Arbee Hossain is a genius at helping the Children’s Hospital Outpatient Pharmacy operate at its best for patients and employees
“He works so hard behind the scenes, then shows up to the patient’s room with a smile on his face and makes the whole process appear seamless and easy.”February 26, 2020
Photo by Susan Urmy
Arbee Hossain has a simple motto that propels his everyday work: “See problem. Solve problem.”
A pharmacy technician in the Outpatient Pharmacy at Monroe Carell Jr. Children’s Hospital at Vanderbilt, Hossain has a knack for finding the source of issues with complex medications, understanding why the problems are occurring and determining how they can be solved. Then, he gets to work fixing them.
His devotion to providing a smooth pharmacy experience for both patients and physicians earned him a Credo Award at the February 2020 Leadership Assembly.
“On any given day, you might find Arbee walking quickly and purposefully with his notepad in hand juggling many tasks all at once. He always seems to be right there when you turn around,” wrote one of his nominators.
“He works so hard behind the scenes, then shows up to the patient’s room with a smile on his face and makes the whole process appear seamless and easy,” added another.
Hossain’s problem-solving skills were put to the test through the Pediatric Surgery Trauma Adolescent Medicine unit, located on the eighth floor of Children’s Hospital. The floor houses multiple services, leading to plentiful medication turnovers. Because of this, patients were often delayed in their discharge and waiting in the pharmacy on their way home.
Arbee began working directly on the floor to assist pharmacists with prescriptions, anticipating medications a patient may need and running insurance claims in advance of upcoming discharges. He then delivers prescriptions directly to patients’ rooms so they can head home without stopping in the pharmacy.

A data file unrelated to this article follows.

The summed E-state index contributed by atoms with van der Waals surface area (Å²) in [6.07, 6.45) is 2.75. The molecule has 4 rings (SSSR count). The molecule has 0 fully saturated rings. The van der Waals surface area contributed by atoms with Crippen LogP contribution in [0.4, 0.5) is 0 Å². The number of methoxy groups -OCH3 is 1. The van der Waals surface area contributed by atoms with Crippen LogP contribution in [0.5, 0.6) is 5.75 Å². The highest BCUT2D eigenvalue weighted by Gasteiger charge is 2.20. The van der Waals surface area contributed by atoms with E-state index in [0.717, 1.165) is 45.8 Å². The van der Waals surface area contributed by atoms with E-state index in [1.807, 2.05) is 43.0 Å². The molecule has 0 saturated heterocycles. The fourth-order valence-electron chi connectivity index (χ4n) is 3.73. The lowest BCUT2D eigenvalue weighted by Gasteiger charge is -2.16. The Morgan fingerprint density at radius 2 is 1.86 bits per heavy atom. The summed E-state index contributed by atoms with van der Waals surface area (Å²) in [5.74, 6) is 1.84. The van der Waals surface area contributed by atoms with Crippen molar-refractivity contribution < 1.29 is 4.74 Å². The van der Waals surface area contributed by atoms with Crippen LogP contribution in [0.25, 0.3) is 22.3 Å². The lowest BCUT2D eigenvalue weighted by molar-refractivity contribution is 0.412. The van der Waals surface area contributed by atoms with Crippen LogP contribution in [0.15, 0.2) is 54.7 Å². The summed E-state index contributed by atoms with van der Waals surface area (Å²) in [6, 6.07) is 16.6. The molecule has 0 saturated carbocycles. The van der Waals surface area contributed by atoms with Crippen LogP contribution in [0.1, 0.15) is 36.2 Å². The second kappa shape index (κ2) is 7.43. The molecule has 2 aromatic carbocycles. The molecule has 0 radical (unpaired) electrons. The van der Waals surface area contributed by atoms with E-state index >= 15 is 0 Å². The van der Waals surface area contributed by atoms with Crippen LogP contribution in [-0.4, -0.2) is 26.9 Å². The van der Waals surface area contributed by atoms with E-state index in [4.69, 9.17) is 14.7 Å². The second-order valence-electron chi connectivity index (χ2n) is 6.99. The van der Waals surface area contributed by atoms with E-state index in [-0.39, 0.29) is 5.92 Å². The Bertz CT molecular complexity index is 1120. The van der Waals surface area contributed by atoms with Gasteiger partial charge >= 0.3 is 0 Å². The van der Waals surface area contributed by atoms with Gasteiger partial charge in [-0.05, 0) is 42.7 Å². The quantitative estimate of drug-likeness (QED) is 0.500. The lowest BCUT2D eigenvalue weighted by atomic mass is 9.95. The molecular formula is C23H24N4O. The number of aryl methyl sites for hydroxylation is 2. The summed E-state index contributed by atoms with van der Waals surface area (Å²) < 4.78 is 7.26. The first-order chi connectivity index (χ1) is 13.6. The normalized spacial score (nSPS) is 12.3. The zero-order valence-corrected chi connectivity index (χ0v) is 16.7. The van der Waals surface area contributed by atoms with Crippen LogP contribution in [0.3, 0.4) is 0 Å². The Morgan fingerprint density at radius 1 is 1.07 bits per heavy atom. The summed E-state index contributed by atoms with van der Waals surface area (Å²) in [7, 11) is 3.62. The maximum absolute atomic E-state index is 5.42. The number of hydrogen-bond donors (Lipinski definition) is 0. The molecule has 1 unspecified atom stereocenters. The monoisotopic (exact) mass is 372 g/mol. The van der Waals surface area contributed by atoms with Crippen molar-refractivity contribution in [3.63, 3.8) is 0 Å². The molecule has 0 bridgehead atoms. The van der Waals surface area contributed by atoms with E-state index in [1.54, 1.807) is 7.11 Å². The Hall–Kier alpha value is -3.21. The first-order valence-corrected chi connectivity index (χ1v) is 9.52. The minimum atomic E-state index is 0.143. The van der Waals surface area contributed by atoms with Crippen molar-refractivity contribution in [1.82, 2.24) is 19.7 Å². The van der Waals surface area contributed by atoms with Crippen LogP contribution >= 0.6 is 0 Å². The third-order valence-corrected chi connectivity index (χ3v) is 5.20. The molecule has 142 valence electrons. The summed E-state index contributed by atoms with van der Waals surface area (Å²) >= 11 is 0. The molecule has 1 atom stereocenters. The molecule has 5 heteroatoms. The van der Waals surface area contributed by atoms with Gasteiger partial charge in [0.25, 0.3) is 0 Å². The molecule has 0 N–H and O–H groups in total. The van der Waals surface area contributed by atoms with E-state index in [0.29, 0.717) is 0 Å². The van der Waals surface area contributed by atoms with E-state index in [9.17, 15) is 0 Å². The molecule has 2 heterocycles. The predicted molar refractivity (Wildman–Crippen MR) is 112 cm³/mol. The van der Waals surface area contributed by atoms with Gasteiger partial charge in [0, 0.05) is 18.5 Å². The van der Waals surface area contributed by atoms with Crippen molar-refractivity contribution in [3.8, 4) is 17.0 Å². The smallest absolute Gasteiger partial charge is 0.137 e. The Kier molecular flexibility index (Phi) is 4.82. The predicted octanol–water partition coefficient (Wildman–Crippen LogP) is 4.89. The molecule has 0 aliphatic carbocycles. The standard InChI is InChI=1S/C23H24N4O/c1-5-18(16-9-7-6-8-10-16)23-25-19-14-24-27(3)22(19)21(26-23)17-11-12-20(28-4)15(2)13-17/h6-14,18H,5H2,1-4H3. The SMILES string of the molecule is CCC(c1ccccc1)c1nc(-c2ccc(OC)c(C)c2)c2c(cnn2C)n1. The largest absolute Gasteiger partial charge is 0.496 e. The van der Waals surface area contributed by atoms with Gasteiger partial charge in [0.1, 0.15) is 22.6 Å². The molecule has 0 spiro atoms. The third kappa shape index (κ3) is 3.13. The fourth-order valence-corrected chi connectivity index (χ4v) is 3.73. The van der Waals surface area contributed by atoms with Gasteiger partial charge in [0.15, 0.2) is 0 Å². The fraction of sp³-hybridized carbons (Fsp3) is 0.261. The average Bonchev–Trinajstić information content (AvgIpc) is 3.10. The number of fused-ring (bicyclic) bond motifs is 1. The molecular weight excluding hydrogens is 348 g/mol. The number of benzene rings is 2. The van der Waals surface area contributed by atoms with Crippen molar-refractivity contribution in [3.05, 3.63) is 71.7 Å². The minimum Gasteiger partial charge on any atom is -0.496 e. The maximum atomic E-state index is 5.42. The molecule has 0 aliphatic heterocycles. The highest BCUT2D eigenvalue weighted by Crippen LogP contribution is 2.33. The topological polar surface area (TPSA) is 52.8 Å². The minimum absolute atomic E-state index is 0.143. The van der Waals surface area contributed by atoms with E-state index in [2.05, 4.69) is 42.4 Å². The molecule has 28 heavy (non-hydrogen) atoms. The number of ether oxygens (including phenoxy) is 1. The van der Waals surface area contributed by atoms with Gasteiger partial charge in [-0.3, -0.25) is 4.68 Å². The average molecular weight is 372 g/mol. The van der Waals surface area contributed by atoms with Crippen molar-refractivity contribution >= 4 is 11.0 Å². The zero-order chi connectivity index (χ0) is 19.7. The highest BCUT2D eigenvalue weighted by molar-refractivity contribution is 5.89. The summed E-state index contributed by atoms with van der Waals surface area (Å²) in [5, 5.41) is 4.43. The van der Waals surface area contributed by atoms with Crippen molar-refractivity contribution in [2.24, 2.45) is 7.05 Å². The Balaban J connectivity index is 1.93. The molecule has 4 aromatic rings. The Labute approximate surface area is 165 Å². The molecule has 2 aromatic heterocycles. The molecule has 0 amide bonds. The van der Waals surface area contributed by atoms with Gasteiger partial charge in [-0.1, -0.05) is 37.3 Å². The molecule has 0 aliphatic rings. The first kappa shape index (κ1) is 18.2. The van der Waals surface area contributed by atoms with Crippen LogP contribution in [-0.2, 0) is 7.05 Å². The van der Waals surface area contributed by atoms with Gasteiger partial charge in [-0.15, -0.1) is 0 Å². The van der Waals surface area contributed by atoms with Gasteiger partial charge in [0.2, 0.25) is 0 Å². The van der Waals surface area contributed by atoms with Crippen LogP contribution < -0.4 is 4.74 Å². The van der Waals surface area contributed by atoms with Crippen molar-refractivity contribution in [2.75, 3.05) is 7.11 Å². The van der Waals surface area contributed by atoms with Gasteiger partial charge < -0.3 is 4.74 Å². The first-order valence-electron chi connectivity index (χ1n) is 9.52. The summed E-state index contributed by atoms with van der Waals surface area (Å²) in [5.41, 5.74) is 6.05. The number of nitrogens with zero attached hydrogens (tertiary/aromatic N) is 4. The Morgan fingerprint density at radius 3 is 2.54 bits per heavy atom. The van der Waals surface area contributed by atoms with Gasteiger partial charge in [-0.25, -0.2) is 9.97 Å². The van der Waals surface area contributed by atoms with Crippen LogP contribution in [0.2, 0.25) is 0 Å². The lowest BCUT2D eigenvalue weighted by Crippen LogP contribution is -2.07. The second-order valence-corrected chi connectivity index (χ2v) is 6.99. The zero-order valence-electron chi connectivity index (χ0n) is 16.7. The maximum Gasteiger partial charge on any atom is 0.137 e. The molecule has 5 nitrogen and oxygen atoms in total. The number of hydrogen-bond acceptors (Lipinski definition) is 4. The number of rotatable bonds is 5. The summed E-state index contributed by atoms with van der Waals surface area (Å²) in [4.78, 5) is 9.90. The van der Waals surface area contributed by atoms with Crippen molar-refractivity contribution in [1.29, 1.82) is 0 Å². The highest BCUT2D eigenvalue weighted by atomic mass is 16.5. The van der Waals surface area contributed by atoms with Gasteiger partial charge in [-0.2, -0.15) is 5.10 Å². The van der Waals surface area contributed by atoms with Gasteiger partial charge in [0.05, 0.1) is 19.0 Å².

“Oftentimes, I’m the first person who gets to say to a patient, ‘Hey — you get to go home!’ That’s my favorite part of interacting with patients and families,” said Hossain. “I like being the first to deliver the good news.”
Hossain also specializes in helping the transplant unit overcome complicated insurance problems, advising physicians on how they can write prescriptions to discharge patients faster and assisting families with their insurance questions.
“As we relocated during the transplant process, I have interacted with many pharmacy technicians across multiple states. I had never met a pharmacy technician who will make multiple phone calls to multiple companies for financial assistance, who bothered to return my calls within an hour or who went far above the general expectations of his job description until Arbee,” the parent of a transplant patient wrote in a letter to the Outpatient Pharmacy, adding that they mistakenly took Hossain for the lead pharmacist because of his extensive knowledge.
Hossain, who showed up to his Vanderbilt job interview nearly four years ago ready to begin working the same day, humbly credits his hard work to the people he gets to collaborate with daily.
“It’s great that I got this recognition, but the only reason I’m able to pull off some of the stuff that I do is because I have an amazing team,” said Hossain. “I can blindly throw something behind me, and I know for a fact somebody will catch it.”
If you are a VUMC employee, you can nominate a colleague for an Elevate Credo Award, Five Pillar Leader Award, or Team Award. Visit the Elevate website to fill out a nomination form. Employees demonstrate credo behaviors when: they make those they serve the highest priority; respect privacy and confidentiality; communicate effectively; conduct themselves professionally; have a sense of ownership; and are committed to their colleagues. Elevate award nominations are accepted year-round. If a nomination is received after the cut off for an award selection period, the nomination will be considered for the next period. VUMC Voice will post stories on each of the award winners in the weeks following their announcement.